4/8/2018, From the management: We have moved the Bullpen over to a new temporary server and a new permanent type of setup. It's a bit much to explain here, but I think it's working. Please let me know on User_talk:Admin if you see any issues. Thank you as always for your support.

Rick Monday

From BR Bullpen


Robert James Monday Jr.

BR page


Rick Monday was a huge college star who went on to become a major star in the big leagues and then a successful announcer.

College and minor league years[edit]

Monday was named College Player of the Year in 1965 as he led Arizona State University to win the College World Series, and was the first overall pick in the first amateur draft in 1965.

Sal Bando and Duffy Dyer were also on that 1965 Arizona State University team.

Monday spent 1965 and most of 1966 in the Kansas City Athletics minor league organization, slugging around .490 at both Lewiston in Single A and Mobile in Double A. He was named an All Star in the Western Athletic Conference in 1965.

Major leagues[edit]

He was with the Athletics for 5 years, as they moved from Kansas City to Oakland. His teammates in Oakland included Sal Bando, his old teammate from college, as well as Reggie Jackson, who had gone to Arizona State the year after Monday left.

Oakland went from a lousy team to a first-place team while Monday was there, but Monday was gone by the time Oakland won the World Series three times straight from 1972 to 1974.

Monday's numbers with the A's don't look all that great, but one has to consider that it was a low-scoring era. In 1968, when Monday hit .274 and slugged .402, the league hit only .230 and slugged .339. He was named to the All=Star team that year.

In 1970, he was fourth in the American League in triples with 7, showing that he had speed.

With the Chicago Cubs from 1972 to 1976, he played in a friendlier ballpark than the one in Oakland, and his power stats went up. His peak home run total was 32 in 1976, and he scored 107 runs that season batting in the leadoff spot in the order. He continued to strike out a lot.

He spent the rest of his career, from 1977 to 1984, playing for the Los Angeles Dodgers, never getting as many as 400 at-bats in a season.

He contributed to a successful team, however, as the Dodgers went to the World Series in 1977, 1978 and 1981, and won the Series in 1981. Monday's stats in 1981 were notable, as he hit .315/.423/.608 in 66 games during the regular season. After the Dodgers won the Western Division, they faced the Montreal Expos in the 1981 National League Championship Series, where Monday hit the game-winning home run off Steve Rogers in the 9th inning of Game 5 to give the Dodgers the 2-1 win and advance them to the World Series against the New York Yankees. This also prompted the infamous phrase, "Blue Monday" in the eyes of Expo fans.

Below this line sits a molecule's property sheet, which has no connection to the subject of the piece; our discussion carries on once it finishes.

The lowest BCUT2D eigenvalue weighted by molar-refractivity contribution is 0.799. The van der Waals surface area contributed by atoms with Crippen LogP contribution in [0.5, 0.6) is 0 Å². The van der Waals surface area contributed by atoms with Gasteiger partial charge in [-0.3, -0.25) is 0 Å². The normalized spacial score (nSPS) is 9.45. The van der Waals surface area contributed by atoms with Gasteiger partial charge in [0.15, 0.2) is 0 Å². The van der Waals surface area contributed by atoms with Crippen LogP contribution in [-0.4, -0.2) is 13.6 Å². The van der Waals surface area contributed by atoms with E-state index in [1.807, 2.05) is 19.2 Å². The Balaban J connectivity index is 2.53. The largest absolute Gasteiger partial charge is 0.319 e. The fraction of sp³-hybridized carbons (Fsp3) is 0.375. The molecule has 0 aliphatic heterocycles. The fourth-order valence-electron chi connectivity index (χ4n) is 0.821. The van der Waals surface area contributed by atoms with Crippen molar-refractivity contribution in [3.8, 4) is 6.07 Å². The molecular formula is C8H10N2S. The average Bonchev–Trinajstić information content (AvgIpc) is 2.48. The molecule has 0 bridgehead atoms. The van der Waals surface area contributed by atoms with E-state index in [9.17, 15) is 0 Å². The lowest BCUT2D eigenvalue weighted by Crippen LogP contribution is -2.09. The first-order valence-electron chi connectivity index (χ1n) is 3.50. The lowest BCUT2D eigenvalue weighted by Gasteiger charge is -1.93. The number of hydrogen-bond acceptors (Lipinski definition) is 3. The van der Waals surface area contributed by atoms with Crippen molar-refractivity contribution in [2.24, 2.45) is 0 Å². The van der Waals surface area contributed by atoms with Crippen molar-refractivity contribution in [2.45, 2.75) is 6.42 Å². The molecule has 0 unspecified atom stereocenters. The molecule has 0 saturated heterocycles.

He started several games of the 1981 World Series, usually batting seventh in the lineup, behind Steve Garvey batting third, Ron Cey batting fourth, Dusty Baker batting fifth, and a young Pedro Guerrero usually batting sixth.

He also appeared in the championship series in 1983, when the Dodgers yet again won their division.

Lifetime, he had 241 home runs in his major league career, along with 924 walks, which gave him a career OBP of .361. The 241 home runs put him in the top 200 home run hitters of all time.

Kirk Gibson, another outfielder connected with the Los Angeles Dodgers of the 1980s, is one of the two most similar players to Monday, based on the similarity scores method.

He had chronic back problems which interfered with his play.

Rick Monday Saves Old Glory[edit]

During a 1976 game at Dodger Stadium, Monday grabbed an American flag from two protesters who were about to set it on fire in center field. It became a highly-publicized incident, at a time when the Vietnam War had just ended and when conservatives were looking for something to cheer about. The incident is often referred to as "Rick Monday Saves Old Glory".

Baseball analyst and broadcaster[edit]

He has been a broadcaster for the Los Angeles Dodgers since 1993, and was a sportscaster starting in 1985.

Notable Achievements[edit]

Further Reading[edit]

  • Danny Gallagher: "Blue Monday sank the Expos", in Remembering the Montreal Expos, Scoop Press, Toronto, ON, 2005, pp. 67-73.
  • Rick Monday and Ken Gurnick: Rick Monday's Tales from the Dodger Dugout, Sports Publishing LLC, Champaign, IL, 2006

Related Sites[edit]